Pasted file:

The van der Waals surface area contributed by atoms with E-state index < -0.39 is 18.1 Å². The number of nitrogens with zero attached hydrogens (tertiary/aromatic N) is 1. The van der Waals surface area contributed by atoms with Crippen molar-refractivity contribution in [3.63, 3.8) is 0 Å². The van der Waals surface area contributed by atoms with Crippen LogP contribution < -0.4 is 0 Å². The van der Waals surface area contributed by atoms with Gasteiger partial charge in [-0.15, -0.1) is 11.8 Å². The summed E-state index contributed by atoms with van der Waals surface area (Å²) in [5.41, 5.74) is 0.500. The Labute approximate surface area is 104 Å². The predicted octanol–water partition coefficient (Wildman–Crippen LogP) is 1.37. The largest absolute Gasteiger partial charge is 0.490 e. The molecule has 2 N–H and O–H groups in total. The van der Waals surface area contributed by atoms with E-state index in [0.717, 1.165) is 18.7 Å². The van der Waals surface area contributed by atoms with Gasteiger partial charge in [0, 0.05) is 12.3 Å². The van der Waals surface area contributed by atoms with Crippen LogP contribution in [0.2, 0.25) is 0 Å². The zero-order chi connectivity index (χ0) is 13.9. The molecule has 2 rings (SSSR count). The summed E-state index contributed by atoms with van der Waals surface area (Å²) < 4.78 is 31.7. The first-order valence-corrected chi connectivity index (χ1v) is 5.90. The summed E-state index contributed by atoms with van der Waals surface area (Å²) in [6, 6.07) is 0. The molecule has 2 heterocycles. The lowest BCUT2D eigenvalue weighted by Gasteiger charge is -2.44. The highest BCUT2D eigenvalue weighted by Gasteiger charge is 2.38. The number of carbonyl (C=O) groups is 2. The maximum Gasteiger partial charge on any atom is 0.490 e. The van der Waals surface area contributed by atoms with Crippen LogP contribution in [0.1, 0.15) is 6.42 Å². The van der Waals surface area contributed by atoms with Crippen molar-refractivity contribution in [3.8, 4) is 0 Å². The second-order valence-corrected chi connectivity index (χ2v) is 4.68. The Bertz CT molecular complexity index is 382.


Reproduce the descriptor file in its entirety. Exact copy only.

The van der Waals surface area contributed by atoms with E-state index < -0.39 is 18.1 Å². The number of nitrogens with zero attached hydrogens (tertiary/aromatic N) is 1. The van der Waals surface area contributed by atoms with Crippen molar-refractivity contribution in [3.63, 3.8) is 0 Å². The van der Waals surface area contributed by atoms with Crippen LogP contribution < -0.4 is 0 Å². The van der Waals surface area contributed by atoms with Gasteiger partial charge in [-0.15, -0.1) is 11.8 Å². The summed E-state index contributed by atoms with van der Waals surface area (Å²) in [5.41, 5.74) is 0.500. The Labute approximate surface area is 104 Å². The predicted octanol–water partition coefficient (Wildman–Crippen LogP) is 1.37. The largest absolute Gasteiger partial charge is 0.490 e. The molecule has 2 N–H and O–H groups in total. The van der Waals surface area contributed by atoms with E-state index in [0.717, 1.165) is 18.7 Å². The van der Waals surface area contributed by atoms with Gasteiger partial charge in [0, 0.05) is 12.3 Å². The van der Waals surface area contributed by atoms with Crippen LogP contribution in [0.2, 0.25) is 0 Å². The zero-order chi connectivity index (χ0) is 13.9. The molecule has 2 rings (SSSR count). The summed E-state index contributed by atoms with van der Waals surface area (Å²) < 4.78 is 31.7. The first-order valence-corrected chi connectivity index (χ1v) is 5.90. The summed E-state index contributed by atoms with van der Waals surface area (Å²) in [6, 6.07) is 0. The molecule has 2 heterocycles. The lowest BCUT2D eigenvalue weighted by Gasteiger charge is -2.44. The highest BCUT2D eigenvalue weighted by Gasteiger charge is 2.38. The number of carbonyl (C=O) groups is 2. The maximum Gasteiger partial charge on any atom is 0.490 e. The van der Waals surface area contributed by atoms with Crippen LogP contribution in [0.1, 0.15) is 6.42 Å². The van der Waals surface area contributed by atoms with Crippen molar-refractivity contribution in [3.8, 4) is 0 Å². The second-order valence-corrected chi connectivity index (χ2v) is 4.68. The Bertz CT molecular complexity index is 382.